This month, we are delighted to introduce Dr. Ruby Takanishi, a senior research fellow with the Early and Elementary Education Policy Program at New America. She is the author of First Things First! Creating the New American Primary School. Takanishi is the former president and CEO of the Foundation for Child Development, a grant-making philanthropy that launched the PreK—3rd movement in 2003. She has received awards from the American Psychological Association, the American Sociological Association (Division of Children and Families), and the Society for Research in Child Development in recognition of her contribution to connecting research with public policies. The American Education Research Association honored her with its 2014 Distinguished Public Service Award. Takanishi received her PhD from Stanford University and has previously taught at UCLA; Teachers College at Columbia University; Yale University; and Bank Street College.
We asked scholars to describe one of the following: a) what drew them to do work on Asians, Asian American children and youth, or another topic that is important to you now? b) who was an important mentor to them in this work, or an influential particular study in the field or in a related field? c) any particular advice or tips to someone starting out in the field who is doing work in their area.
I was encouraged by an increase in the numbers of Asian American researchers, and correspondingly by more attention and research on the development of children and youth in the diverse groups that constitute this category. When I was president of the Foundation for Child Development, we initiated the Young Scholars Program that focused on seeding research on immigrant children from birth to age 10. That effort resulted in early career researchers of all racial/ethnic groups, including Asian American researchers, to conduct research based on their interests. Field-building and networking were intentionally built into that professional support strategy. But there is still much to do; as the American children and youth become more racially, ethnically and linguistically diverse, research support has not kept pace. Thus, and including my chairing a National Academy of Sciences, Engineering and Medicine consensus committee on the effective education of ELs, what we need to inform policies and practices, especially in the education of dual language learners and English learners from birth to age 21, remains inadequate to what we must accomplish.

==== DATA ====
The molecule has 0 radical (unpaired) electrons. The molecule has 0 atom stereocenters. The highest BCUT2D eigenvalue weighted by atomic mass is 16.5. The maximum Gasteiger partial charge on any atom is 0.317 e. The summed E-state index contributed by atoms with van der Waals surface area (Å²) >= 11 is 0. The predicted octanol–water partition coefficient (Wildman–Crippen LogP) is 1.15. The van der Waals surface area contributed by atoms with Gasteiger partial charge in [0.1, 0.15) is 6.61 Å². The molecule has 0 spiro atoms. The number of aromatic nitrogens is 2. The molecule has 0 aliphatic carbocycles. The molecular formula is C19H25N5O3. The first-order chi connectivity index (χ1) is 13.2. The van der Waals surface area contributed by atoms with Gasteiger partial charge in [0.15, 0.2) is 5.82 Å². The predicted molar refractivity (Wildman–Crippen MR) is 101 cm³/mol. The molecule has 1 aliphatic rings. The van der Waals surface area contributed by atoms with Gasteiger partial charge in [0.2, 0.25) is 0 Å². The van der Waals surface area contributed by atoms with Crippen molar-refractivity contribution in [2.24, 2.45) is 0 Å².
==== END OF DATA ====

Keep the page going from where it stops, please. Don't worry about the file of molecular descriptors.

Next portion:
We also asked scholars to describe a particular recent finding, current study, or recent publication and what makes them excited about it. Feel free to describe its importance from any one or more of these lenses: a) research contribution; b) our knowledge about Asian or Asian American populations; c) our knowledge about other understudied populations; d) practice or policy relevance.
My book – First Things First! Creating the New American Primary School – was published by Teachers College Press in August 2016. It has two central themes that exemplify my professional journey. First, I believe that knowledge should be useful. Thus, what we have learned about children’s development should inform policy and practice. Second, I have lived in historical circumstances where social justice is at my core. My basic premise is that the current educational structures are socially constructed and they are not meeting children’s and society’s needs. We created these structures; they are not inevitable. There is a mismatch between what we know about children’s learning during the first decade of life and how we educate them. This mismatch is particularly harmful to children who are growing up in conditions of concentrated disadvantage. I argue that every child has a civil and human right to early education, starting at age three, and targeted programs should be accessible to vulnerable groups from birth to age two. First Things First! offers specific strategies for achieving these goals.
Experiences with Asian Caucus
I am encouraged by the Tri-Caucus 1 structure and efforts to integrate racial and ethnic concerns into Governing Council. This is what I hoped would occur when I served on Governing Council in the early 1990s. (I also was involved in the integration of social policy issues into SRCD in the eighties.) I grew up in Hawai’i in a sugar plantation town of 2,000. I learned that a community ethos can strongly support social integration of immigrant groups largely from Asia (China, Japan, Philippines), but that within multi-generational families, racial and class tensions, cultural values and even insularity can also be influential. What takes place in the public sphere – business, public schools, community organizations- and what takes place in the private world of families and cultural groups can co-exist, if there is a widely shared commitment to cultural diversity. This is what I hope for SRCD going forward.
Two book events will be held in New York City in October 2016: Bank Street Bookstore on October 20, at 5, and New America-New York City on October 24, from 6-8, with Nikole Hannah-Jones of the New York Times. All are welcome!
1 Tri-Caucus is a recent collaborative initiative by the Asian, Black, and Latino Caucuses of SRCD to better coordinate projects of mutual interest across the Caucuses and in interaction with SRCD as a whole, with the overall aims of promoting research on racial/ethnic minority and immigrant-origin children as well as supporting racial/ethnic minority scholars.